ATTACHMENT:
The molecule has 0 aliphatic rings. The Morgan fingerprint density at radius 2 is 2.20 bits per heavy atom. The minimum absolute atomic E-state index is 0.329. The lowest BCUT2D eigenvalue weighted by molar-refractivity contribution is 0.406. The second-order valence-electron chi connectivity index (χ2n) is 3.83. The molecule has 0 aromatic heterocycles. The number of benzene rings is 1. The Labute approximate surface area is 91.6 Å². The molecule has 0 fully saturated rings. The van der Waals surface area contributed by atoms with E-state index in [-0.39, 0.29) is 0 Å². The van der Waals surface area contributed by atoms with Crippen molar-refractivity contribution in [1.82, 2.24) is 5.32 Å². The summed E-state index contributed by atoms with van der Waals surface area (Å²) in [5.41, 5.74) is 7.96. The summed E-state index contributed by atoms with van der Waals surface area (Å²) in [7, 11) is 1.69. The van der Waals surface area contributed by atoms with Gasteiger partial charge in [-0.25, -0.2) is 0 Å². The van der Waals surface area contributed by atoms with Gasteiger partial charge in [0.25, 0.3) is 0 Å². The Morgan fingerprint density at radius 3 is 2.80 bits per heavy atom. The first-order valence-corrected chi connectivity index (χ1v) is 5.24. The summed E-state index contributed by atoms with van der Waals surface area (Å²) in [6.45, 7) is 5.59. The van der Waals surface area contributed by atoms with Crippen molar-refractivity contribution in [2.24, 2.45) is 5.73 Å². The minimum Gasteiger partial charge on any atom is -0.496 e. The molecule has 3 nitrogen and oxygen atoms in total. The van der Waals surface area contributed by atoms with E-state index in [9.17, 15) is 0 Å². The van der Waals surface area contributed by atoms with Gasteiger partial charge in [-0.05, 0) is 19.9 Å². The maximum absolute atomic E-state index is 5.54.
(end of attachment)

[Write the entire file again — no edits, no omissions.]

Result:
The molecule has 0 aliphatic rings. The Morgan fingerprint density at radius 2 is 2.20 bits per heavy atom. The minimum absolute atomic E-state index is 0.329. The lowest BCUT2D eigenvalue weighted by molar-refractivity contribution is 0.406. The second-order valence-electron chi connectivity index (χ2n) is 3.83. The molecule has 0 aromatic heterocycles. The number of benzene rings is 1. The Labute approximate surface area is 91.6 Å². The molecule has 0 fully saturated rings. The van der Waals surface area contributed by atoms with E-state index in [-0.39, 0.29) is 0 Å². The van der Waals surface area contributed by atoms with Crippen molar-refractivity contribution in [1.82, 2.24) is 5.32 Å². The summed E-state index contributed by atoms with van der Waals surface area (Å²) in [5.41, 5.74) is 7.96. The summed E-state index contributed by atoms with van der Waals surface area (Å²) in [7, 11) is 1.69. The van der Waals surface area contributed by atoms with Gasteiger partial charge in [-0.25, -0.2) is 0 Å². The van der Waals surface area contributed by atoms with Gasteiger partial charge in [0.25, 0.3) is 0 Å². The Morgan fingerprint density at radius 3 is 2.80 bits per heavy atom. The first-order valence-corrected chi connectivity index (χ1v) is 5.24. The summed E-state index contributed by atoms with van der Waals surface area (Å²) in [6.45, 7) is 5.59. The van der Waals surface area contributed by atoms with Crippen molar-refractivity contribution in [2.24, 2.45) is 5.73 Å². The minimum Gasteiger partial charge on any atom is -0.496 e. The molecule has 3 nitrogen and oxygen atoms in total. The van der Waals surface area contributed by atoms with E-state index in [9.17, 15) is 0 Å². The van der Waals surface area contributed by atoms with Gasteiger partial charge in [-0.05, 0) is 19.9 Å². The maximum absolute atomic E-state index is 5.54.